309 Clement St, San Francisco, CA
This was a day for V and me to experience the smaller and lesser known Indo-Chinese cultures! After an early hike in Mt. Tamalpais north of the City, we drove in to the City to catch the Bhutan exhibition at the Asian Art Museum. We were kind of in a trance when we left the place from staring at too many mandalas, and eventhough our souls were brimming, our stomachs were growling with hunger. We had already planned our dinner venue based on a recommendation from our friends, P & V, and looked forward to that - Burma Superstar did not disappoint!
BSS opens for dinner at 5pm and when we got there around 5:30pm, there already were several people waiting outside. The hostess told us that it would be a 90 minute wait. Undaunted, we decided to hang on. I walked over a couple of blocks to a smaller cafe' type restaurant, called B*Star, owned by the same people. There was absolutely no one at that place. Looking at the menu, I realized it was more of a generic menu with just 1 or 2 Burmese dishes. Our waitress later told us that there is now a branch in Oakland with the Burmese menu . (Burma, for those who are wondering, is now known as Myanmar and is the largest Southeast Asian country area-wise.)
Fortunately our wait proved to be just around 20 minutes - apparently they had opened up a communal table. (The hostess was still throwing wild numbers like 80 minutes to 2 hours at new comers!) The seating inside is limited and it is closely packed, but we were there for the food, not the ambience.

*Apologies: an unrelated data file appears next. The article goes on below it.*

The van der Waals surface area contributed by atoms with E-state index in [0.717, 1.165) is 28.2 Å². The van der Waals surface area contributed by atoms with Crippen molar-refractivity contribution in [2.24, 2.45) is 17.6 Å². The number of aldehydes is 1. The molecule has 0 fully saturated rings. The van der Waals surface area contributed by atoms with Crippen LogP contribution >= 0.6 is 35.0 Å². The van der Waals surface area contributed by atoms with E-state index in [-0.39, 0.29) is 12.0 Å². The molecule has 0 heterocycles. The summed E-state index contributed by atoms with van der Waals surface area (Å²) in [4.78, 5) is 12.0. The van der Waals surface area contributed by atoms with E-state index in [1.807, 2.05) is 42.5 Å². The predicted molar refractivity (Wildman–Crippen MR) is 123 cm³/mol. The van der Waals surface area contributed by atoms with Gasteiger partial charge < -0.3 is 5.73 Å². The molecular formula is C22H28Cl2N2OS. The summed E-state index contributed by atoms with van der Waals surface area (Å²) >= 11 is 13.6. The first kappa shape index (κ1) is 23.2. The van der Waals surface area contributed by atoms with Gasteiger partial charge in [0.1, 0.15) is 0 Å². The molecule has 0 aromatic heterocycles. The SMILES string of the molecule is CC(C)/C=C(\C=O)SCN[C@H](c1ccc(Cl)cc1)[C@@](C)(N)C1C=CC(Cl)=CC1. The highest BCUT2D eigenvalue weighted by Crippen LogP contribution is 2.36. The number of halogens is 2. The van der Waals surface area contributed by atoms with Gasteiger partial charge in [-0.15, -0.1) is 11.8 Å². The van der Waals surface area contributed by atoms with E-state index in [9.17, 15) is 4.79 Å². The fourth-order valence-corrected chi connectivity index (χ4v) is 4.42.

Service was quick and very pleasant. We ordered the signature item on their menu, which is the tea-leaf salad. The special ingredient is "tea leaves", which is mixed with lettuce, tomatoes, roasted lentils, peanuts and other stuff and has a lemon dressing. We loved the unique flavor the tea leaves imparted to the salad, not sure how I can describe it except to say it was yummy.
We also ordered the "samusa" which is kind of like Indian samosas, but with a thinner deep-fried outer crust. The samusa was good but not great - I guess we could have gone for the samusa soup.
Our main entree was "Curry Vegetables", recommended by our waitress as being uniquely Burmese. The curry gravy was similar to Indian curry and the vegetables were similar, but it had a lot of mint which gave it a different taste. Instead of rice, we ordered the "Prata" similar to Indian paratha but deep-fried. (What the heck, we had afterall done a reasoanble hike that day!)
V also ordered the freshly squeezed ginger-lemon juice and really enjoyed it.
All in all, a great meal! The bill came to around $40 for the two of us with tax and tip. We will definitely go back there to try the other items on their menu. We might get the pea-shoot stir-fry (recommended by P) or vegetable stir-fry instead of the curry and order the samusa soup.